Too Soon to Tell – A Reflection on Dr. Danielle Ofri’s Book, “What Doctors Feel”
I felt he found my letters and read each one out loud.
-Singer-songwriter Lori Lieberman, "Killing Me Softly"
I performed the wrong surgical operation on a man 25years ago. Since then, I have completed well over 6,000 procedures and have seen at least 35,000 patients in clinic, yet my patient’s face and the entire sequence of events before and after the operation are still fresh in my memory. The episode still haunts me. Writing about medical experiences that made me sit-up-and-pay-attention has always been important to me, but I have never tried to write about this man. Even now, I would not know where to begin.
My patient’s story resurfaced as I read Danielle Ofri's accessible and well-crafted book, What Doctors Feel: How Emotions Affect the Practice of Medicine (Beacon Press, Boston. 2013). Dr. Ofri demonstrates how the experiences all doctors share, even if unaware, can unleash startling moments of insight in the clinic and at the bedside. I was similarly moved by (and wrote about) the insights she shared in one of her earlier books, Singular Intimacies: Becoming a Doctor at Bellevue.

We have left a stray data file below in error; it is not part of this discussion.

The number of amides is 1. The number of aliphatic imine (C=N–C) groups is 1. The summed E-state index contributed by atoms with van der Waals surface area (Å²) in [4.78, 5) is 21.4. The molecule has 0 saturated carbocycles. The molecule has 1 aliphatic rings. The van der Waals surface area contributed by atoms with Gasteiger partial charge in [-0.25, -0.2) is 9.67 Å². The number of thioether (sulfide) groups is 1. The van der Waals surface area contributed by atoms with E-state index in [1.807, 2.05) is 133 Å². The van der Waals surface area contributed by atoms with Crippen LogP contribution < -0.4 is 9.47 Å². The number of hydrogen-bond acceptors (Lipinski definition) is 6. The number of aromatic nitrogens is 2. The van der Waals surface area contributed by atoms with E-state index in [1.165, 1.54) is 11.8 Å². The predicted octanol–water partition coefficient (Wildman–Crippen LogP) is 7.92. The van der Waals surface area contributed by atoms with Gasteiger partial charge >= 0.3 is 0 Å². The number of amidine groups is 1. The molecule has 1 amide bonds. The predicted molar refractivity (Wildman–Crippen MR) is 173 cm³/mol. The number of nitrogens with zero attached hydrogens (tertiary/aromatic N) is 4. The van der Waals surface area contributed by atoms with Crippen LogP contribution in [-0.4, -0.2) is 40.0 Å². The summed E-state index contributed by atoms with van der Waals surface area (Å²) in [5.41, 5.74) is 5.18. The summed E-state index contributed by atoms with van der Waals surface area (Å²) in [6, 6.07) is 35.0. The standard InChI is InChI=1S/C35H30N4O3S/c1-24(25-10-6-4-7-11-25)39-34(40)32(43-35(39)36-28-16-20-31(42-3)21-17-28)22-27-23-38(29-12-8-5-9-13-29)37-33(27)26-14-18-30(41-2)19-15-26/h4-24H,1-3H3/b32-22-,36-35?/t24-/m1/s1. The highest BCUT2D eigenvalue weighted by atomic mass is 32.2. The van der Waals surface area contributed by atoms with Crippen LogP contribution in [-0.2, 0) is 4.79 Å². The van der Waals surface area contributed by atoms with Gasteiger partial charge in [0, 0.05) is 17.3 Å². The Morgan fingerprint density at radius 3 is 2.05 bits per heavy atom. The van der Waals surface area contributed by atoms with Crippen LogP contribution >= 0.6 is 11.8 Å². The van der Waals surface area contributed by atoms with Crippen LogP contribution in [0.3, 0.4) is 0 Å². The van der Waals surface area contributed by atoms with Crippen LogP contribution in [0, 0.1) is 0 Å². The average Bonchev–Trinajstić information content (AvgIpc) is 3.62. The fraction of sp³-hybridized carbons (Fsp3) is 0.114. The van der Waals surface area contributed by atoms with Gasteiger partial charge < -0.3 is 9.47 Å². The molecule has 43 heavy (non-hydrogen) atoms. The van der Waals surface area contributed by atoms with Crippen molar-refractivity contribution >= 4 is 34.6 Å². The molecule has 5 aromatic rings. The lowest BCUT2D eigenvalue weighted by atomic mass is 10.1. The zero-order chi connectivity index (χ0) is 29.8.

There are a myriad of influences that shape young doctors on their difficult path incrementally assuming life-and-death decision-making responsibilities. By any objective standard, the one-size-fits-all process through which they pass is absurd, but as I read What Doctors Feel, I kept thinking, "Yeah, I've been there. I’ve seen that. That happened to me."
Dr. Ofri lingers on the crushing of empathy. She explores how good and bad role models and the "hidden curriculum” exert pressure to change the young doctors. She explains the common experiences of fear and stress, the widespread yet rarely articulated reactions to death and sadness, and the feelings of shame and guilt that persist after medical errors and "near misses." She worries about the effect of being overwhelmed and burned out. She reports the suffocating feeling of being judged harshly.